Reverse angle parking has been a thorn in the side of Cape Charles for a few years now, and most of us are still trying to understand what benefits if any it offers. The Town’s party line has been that the intent of reverse angle parking is to provide a safer method of parking by having the parked car pull out instead of back out of the spot. Is that really true?
Jim Pruitt, Police Chief for the Town, has stated that there is no evidence that reverse angle parking has decreased traffic accidents related to parking on Mason Avenue.
As Planner Zach noted in his report to the Planning Commission, the Comprehensive Plan specifically states that reverse angle parking should be used in conjunction with complete street design, “however Mason Avenue is not a complete street design (a bike path is not provided between the parking spots and the driving lane). The reason behind the Town providing reverse angled parking was not a response to safety concerns (relative to the then-existing parallel parking), but a response to the desire for more parking located in the downtown area.
The Committee proposes changing the reverse angle parking where it is currently located to front end parking to increase user-friendliness.
The Parking Ad Hoc Committee, after meeting for several months, has made the following recommendations relative to parking in Cape Charles:
1. Replace reverse angle parking with front end parking where reverse angle parking is currently located, and change the angle from a 60-degree angle to a 45-degree angle
2. Add parallel parking stripes on the north side of Mason Avenue between Fig Street and Peach Street
3. Add parallel parking stripes on the north side of Mason Avenue from Harbor Street to Bay Avenue
4. Install better directional signage for the Strawberry Plaza parking lot
5. Add one handicapped parking space each in the zero block and 100 block of Mason Avenue
After the changes, Pond noted in his report that the Town will lose approximately seven to nine parking spaces by changing to 45-degree, pull-in angled parking where there currently exists 60-degree reverse-angle parking.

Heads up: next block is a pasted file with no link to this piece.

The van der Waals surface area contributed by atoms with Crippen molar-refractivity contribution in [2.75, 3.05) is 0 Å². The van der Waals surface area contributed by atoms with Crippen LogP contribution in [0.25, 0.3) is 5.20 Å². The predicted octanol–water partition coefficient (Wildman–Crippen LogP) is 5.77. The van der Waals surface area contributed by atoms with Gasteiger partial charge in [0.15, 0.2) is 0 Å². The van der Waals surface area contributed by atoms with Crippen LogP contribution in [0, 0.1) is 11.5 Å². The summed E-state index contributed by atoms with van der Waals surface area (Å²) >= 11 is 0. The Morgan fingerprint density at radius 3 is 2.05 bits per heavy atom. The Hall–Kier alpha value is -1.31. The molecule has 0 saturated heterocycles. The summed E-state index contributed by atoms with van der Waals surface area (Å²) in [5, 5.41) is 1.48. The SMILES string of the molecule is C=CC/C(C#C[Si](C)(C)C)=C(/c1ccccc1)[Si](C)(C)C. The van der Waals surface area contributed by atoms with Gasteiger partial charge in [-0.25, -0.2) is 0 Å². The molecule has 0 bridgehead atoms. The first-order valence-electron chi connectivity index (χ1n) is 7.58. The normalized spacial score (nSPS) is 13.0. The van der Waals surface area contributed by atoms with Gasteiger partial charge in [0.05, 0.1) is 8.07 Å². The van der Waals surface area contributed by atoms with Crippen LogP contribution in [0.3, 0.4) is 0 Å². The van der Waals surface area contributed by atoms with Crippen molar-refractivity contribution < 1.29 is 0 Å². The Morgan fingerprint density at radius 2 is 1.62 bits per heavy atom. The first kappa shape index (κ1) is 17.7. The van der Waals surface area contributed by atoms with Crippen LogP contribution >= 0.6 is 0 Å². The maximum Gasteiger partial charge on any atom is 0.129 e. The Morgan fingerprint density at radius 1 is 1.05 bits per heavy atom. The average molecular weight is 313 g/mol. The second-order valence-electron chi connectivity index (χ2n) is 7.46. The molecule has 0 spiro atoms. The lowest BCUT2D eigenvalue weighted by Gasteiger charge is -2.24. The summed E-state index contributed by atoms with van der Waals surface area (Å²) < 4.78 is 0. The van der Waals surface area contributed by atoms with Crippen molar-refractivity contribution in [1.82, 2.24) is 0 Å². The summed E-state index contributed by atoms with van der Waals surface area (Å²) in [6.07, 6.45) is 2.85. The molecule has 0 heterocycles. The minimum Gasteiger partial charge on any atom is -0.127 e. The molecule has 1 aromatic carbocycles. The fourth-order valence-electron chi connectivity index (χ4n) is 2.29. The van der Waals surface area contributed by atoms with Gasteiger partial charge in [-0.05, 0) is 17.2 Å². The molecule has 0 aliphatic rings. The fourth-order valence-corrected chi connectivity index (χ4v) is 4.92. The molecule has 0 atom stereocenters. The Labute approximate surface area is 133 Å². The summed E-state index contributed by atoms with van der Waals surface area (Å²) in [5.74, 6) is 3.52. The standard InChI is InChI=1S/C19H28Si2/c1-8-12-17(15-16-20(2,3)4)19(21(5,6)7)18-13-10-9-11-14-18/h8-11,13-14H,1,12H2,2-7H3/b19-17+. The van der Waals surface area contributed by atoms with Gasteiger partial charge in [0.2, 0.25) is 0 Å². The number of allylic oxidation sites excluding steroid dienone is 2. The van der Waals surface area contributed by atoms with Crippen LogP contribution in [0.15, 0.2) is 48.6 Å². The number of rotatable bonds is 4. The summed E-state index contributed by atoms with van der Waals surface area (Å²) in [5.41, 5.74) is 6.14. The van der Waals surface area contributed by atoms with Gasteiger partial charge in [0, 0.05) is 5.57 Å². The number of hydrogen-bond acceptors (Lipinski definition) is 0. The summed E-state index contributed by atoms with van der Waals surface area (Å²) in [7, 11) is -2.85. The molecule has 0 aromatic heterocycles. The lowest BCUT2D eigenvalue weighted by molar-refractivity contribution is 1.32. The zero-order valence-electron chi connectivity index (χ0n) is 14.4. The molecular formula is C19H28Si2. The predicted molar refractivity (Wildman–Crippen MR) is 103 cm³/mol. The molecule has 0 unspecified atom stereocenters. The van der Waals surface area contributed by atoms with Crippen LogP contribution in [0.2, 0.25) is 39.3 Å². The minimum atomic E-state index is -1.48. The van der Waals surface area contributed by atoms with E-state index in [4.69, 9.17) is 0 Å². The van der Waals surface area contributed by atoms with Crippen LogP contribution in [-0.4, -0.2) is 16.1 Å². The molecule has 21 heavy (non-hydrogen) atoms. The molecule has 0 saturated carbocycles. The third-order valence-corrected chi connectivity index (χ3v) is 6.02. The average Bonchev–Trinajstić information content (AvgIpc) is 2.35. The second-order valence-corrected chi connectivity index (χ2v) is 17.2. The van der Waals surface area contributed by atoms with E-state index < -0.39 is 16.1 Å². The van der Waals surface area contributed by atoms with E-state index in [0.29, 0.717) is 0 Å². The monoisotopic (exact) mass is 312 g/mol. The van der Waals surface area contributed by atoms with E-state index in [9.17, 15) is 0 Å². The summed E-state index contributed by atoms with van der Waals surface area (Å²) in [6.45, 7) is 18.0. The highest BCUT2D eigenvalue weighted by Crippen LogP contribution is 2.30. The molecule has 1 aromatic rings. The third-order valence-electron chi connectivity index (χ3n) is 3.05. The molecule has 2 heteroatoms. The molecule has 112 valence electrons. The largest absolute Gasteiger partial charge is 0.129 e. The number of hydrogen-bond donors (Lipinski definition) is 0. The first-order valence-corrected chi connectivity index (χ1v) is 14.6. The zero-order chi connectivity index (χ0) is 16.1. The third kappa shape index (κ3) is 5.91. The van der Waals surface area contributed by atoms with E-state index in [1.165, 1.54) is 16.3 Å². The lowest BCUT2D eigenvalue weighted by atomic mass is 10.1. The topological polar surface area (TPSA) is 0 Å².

There are ways to create additional parking spaces. From the staff report:
There are many existing curb cuts between Peach Street and Fig Street that are not currently in use. Staff contacted the Virginia Department of Transportation (VDOT), and VDOT suggested the parking striping plan submitted to them should show the existing curb cuts and, if parking is shown blocking the curb cuts, the plan should show how access to the adjacent private properties will be maintained. Based off of this information from VDOT, it seems the Town may be able to provide parallel parking that blocks the curb cuts that are not currently in use. However, Google Map imagery shows the parallel parking that existed in 2014 did not block the curb cuts.
VDOT may have changed their policy since then, or perhaps an effort to show where access would be to adjacent private properties was not provided with the application, but since they had to work around the curb cuts in 2014, which is the most recent parallel parking in the subject area, is worth noting. If the Town provides parallel parking spots that do not cover the curb cuts between Peach Street and Fig Street, the Town would add approximately 38 spaces.
If the Town does cover the curb cuts, the Town would add approximately eight additional parking spaces, which would total 46 parallel parking spaces between Peach Street and Fig Street. The number of parallel parking spaces from Harbor Street to Bay Avenue on the north side would add approximately 18 spaces.